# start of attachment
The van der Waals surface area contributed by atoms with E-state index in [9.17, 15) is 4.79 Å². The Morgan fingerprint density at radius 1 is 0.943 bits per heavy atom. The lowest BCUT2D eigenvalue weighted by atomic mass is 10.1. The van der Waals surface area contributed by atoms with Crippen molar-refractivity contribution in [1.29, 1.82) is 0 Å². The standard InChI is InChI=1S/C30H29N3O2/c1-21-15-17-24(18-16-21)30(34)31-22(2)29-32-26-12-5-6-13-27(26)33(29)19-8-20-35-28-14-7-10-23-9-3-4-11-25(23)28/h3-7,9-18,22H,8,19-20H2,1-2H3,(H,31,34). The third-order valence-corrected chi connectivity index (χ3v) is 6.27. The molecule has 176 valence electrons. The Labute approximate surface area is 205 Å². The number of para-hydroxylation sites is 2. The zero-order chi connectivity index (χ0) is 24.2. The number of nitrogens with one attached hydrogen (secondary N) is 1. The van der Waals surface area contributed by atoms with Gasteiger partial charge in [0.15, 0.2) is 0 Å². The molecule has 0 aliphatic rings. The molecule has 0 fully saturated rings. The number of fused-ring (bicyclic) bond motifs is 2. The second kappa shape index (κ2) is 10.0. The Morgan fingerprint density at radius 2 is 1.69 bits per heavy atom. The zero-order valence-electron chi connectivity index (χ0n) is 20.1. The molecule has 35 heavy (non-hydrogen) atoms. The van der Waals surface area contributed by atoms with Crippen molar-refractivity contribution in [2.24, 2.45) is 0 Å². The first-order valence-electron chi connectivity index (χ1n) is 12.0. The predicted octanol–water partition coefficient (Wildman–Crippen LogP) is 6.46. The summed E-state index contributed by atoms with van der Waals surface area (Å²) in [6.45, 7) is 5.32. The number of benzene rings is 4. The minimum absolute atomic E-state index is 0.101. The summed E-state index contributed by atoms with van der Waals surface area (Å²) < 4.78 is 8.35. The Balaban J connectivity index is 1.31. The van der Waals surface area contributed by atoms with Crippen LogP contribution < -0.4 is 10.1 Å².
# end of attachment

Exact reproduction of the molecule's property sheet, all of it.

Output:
The van der Waals surface area contributed by atoms with E-state index in [9.17, 15) is 4.79 Å². The Morgan fingerprint density at radius 1 is 0.943 bits per heavy atom. The lowest BCUT2D eigenvalue weighted by atomic mass is 10.1. The van der Waals surface area contributed by atoms with Crippen molar-refractivity contribution in [1.29, 1.82) is 0 Å². The standard InChI is InChI=1S/C30H29N3O2/c1-21-15-17-24(18-16-21)30(34)31-22(2)29-32-26-12-5-6-13-27(26)33(29)19-8-20-35-28-14-7-10-23-9-3-4-11-25(23)28/h3-7,9-18,22H,8,19-20H2,1-2H3,(H,31,34). The third-order valence-corrected chi connectivity index (χ3v) is 6.27. The molecule has 176 valence electrons. The Labute approximate surface area is 205 Å². The number of para-hydroxylation sites is 2. The zero-order chi connectivity index (χ0) is 24.2. The number of nitrogens with one attached hydrogen (secondary N) is 1. The van der Waals surface area contributed by atoms with Gasteiger partial charge in [0.15, 0.2) is 0 Å². The molecule has 0 aliphatic rings. The molecule has 0 fully saturated rings. The number of fused-ring (bicyclic) bond motifs is 2. The second kappa shape index (κ2) is 10.0. The Morgan fingerprint density at radius 2 is 1.69 bits per heavy atom. The zero-order valence-electron chi connectivity index (χ0n) is 20.1. The molecule has 35 heavy (non-hydrogen) atoms. The van der Waals surface area contributed by atoms with Crippen molar-refractivity contribution in [2.24, 2.45) is 0 Å². The first-order valence-electron chi connectivity index (χ1n) is 12.0. The predicted octanol–water partition coefficient (Wildman–Crippen LogP) is 6.46. The summed E-state index contributed by atoms with van der Waals surface area (Å²) in [6.45, 7) is 5.32. The number of benzene rings is 4. The minimum absolute atomic E-state index is 0.101. The summed E-state index contributed by atoms with van der Waals surface area (Å²) < 4.78 is 8.35. The Balaban J connectivity index is 1.31. The van der Waals surface area contributed by atoms with Crippen LogP contribution < -0.4 is 10.1 Å².